- by Norm Wilkens
“It is better and SAFER to give than receive.” (From the Bible, Acts 20:35 KJV)
“Volunteerism is vital to the health of our communities and our lives.” (Author unknown)
Recently, several articles on the topics of Volunteerism and “giving to charity” have appeared in print. A number of these articles mention that women are more likely than men to volunteer. A 2006 report on volunteerism by the Corporation for National and Community Service supports this assertion. The 2006 report was part of an annual U.S. Census Bureau study of 60,000 households covering the giving habits and patterns for volunteering in each region and state.
As the study points out, females volunteer at higher rates than males in every state. Interestingly, women with children younger than 18 volunteer at a rate of 39.9%; whereas, women without children are at 29.0%. Women who work volunteer at 36.1% while non-workers are at 27.2%. Men and women who are in the age group 35-54 are more likely to give of their time, talent, and treasure than older individuals. None of these figures surprise me because I have seen this trend taking place on a first hand basis for some time. Moreover, I respect and understand what these statistics represent.
These US Census numbers, however, got me thinking about my own activities in the area of volunteering and giving to charities -- particularly the subject of volunteering that has been a significant part of my personal and business life for many years. Initially, I believed it was important to be a part of activities in which I knew others and in which I had some personal interest. This type of commitment began at an early age in high school and continued into my university life. It was fun to belong to a group with mutual aspirations. And, to be honest, and a bit selfish, I also hoped that volunteering would gain me the respect of my peers and the public recognition that were important in those younger years.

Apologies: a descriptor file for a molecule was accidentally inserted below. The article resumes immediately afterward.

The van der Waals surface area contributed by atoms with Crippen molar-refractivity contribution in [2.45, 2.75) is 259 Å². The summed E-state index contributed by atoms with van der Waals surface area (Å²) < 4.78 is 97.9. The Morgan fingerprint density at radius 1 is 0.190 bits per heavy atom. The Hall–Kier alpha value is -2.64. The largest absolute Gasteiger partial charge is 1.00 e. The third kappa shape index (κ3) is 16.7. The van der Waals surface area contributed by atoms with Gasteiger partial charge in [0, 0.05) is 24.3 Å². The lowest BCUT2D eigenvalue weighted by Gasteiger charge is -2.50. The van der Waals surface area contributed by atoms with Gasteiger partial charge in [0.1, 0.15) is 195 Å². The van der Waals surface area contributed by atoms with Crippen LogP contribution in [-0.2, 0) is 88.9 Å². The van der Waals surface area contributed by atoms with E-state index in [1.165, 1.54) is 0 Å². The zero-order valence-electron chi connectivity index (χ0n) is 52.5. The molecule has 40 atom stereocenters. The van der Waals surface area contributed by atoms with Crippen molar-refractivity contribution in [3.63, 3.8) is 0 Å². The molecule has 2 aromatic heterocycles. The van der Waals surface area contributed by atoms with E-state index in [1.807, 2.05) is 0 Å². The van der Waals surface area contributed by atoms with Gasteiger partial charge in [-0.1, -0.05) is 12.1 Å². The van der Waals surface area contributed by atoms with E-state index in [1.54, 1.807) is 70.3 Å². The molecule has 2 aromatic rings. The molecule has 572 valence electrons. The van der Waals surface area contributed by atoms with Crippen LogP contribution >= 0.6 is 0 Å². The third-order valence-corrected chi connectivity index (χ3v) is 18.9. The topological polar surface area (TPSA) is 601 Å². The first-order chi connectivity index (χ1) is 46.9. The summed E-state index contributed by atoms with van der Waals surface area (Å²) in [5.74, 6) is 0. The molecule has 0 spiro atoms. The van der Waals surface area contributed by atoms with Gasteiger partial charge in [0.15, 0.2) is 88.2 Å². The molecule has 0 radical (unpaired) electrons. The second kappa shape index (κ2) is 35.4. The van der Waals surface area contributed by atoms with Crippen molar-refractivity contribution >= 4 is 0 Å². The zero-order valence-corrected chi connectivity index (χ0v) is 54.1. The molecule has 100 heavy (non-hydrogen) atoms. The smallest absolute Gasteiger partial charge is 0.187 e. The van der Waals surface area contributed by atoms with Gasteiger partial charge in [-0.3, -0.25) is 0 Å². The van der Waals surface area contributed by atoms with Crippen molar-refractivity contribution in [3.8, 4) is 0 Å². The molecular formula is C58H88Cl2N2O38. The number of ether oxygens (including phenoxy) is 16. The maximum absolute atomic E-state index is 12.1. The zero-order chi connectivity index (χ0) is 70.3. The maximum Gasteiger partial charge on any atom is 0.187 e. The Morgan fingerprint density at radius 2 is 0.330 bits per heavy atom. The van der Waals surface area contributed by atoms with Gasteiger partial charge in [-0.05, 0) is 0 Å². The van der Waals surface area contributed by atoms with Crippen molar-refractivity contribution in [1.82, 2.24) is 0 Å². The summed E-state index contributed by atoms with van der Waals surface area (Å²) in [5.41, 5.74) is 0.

As time has gone by and my activities and accomplishments in the business world have broadened, my reasons for volunteering have changed dramatically. Now I am being asked to volunteer because I have something to give to the association and to achieve some of my personal goals and satisfaction.
For example, I find it gratifying to mentor younger people; to lend my expertise to fundraising, and to participate in manual activities at charitable group sessions. Yet, I have found there is a strong element of safety involved in many of the programs in which I find myself presently active.
Most organizations today want volunteers who are willing to put their talents as well as their reputations on the line. That wasn’t always the case in the past. Many organizations were looking for “names” that could be added to their roster list to increase awareness and their reputation in the community. Although those goals are still significant, the need for those who will dig in and work for the organization is now just as important as the big name that person may be bringing to the group.
Coaching Little League Teams, participating in church activities, and attending non-profit social groups of all kinds are as important today as they ever were. I can assure you that volunteers are desperately needed to fill those programs, and they are expected to work. However, there is a risk in being a volunteer.
The climate in most volunteer groups is the need for people who will actively lend their expertise and be willing to go on the line and stand behind their opinions and decisions. Board of Directors Insurance is not just a fine print in board requirements anymore. It is essentially there because it may be needed in emergency situations. If you are willing to work hard and protect the mission of the organization you represent, you will find many groups will seek your assistance.
Today, among others, I enjoy working with Butler University (Indianapolis, IN) as Chair of the Board of Visitors for the new Communications College. Also, I engage in the monthly church activities in which I am called upon to use my skills as a public speaker, and you will often find me making presentations on marketing, advertising, and public relations to all types of groups, associations, and organizations. These activities are enjoyable because I have the opportunity to utilize my skills developed over many years. I take the responsibilities for these gatherings and others in which I am engaged very seriously.
Volunteerism springs from a passion of the heart as well as the mind. To succeed as a volunteer in any situation, you must truly care about another’s well being. Plus, I believe it leads to a safer America.